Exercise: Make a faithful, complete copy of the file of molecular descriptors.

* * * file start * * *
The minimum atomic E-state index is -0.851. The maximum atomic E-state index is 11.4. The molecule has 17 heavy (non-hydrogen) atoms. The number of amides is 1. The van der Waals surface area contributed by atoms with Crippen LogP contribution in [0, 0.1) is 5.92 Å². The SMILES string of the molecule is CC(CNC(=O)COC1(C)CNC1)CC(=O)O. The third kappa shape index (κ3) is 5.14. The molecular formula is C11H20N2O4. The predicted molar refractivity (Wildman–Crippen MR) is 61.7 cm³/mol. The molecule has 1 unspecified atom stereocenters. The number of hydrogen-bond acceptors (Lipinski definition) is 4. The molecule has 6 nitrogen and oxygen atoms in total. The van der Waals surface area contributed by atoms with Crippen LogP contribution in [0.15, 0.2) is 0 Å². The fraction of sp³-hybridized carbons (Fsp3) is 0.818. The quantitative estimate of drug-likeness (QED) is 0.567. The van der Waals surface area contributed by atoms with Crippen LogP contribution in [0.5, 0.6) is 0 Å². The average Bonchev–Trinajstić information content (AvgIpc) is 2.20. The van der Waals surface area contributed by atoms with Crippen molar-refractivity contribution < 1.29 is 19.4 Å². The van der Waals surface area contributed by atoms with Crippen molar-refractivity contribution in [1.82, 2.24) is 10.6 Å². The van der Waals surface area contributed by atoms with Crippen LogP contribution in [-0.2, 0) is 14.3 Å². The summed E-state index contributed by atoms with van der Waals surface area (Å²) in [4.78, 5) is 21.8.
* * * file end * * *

The minimum atomic E-state index is -0.851. The maximum atomic E-state index is 11.4. The molecule has 17 heavy (non-hydrogen) atoms. The number of amides is 1. The van der Waals surface area contributed by atoms with Crippen LogP contribution in [0, 0.1) is 5.92 Å². The SMILES string of the molecule is CC(CNC(=O)COC1(C)CNC1)CC(=O)O. The third kappa shape index (κ3) is 5.14. The molecular formula is C11H20N2O4. The predicted molar refractivity (Wildman–Crippen MR) is 61.7 cm³/mol. The molecule has 1 unspecified atom stereocenters. The number of hydrogen-bond acceptors (Lipinski definition) is 4. The molecule has 6 nitrogen and oxygen atoms in total. The van der Waals surface area contributed by atoms with Crippen LogP contribution in [0.15, 0.2) is 0 Å². The fraction of sp³-hybridized carbons (Fsp3) is 0.818. The quantitative estimate of drug-likeness (QED) is 0.567. The van der Waals surface area contributed by atoms with Crippen LogP contribution in [0.5, 0.6) is 0 Å². The average Bonchev–Trinajstić information content (AvgIpc) is 2.20. The van der Waals surface area contributed by atoms with Crippen molar-refractivity contribution < 1.29 is 19.4 Å². The van der Waals surface area contributed by atoms with Crippen molar-refractivity contribution in [1.82, 2.24) is 10.6 Å². The van der Waals surface area contributed by atoms with Crippen LogP contribution in [-0.2, 0) is 14.3 Å². The summed E-state index contributed by atoms with van der Waals surface area (Å²) in [4.78, 5) is 21.8.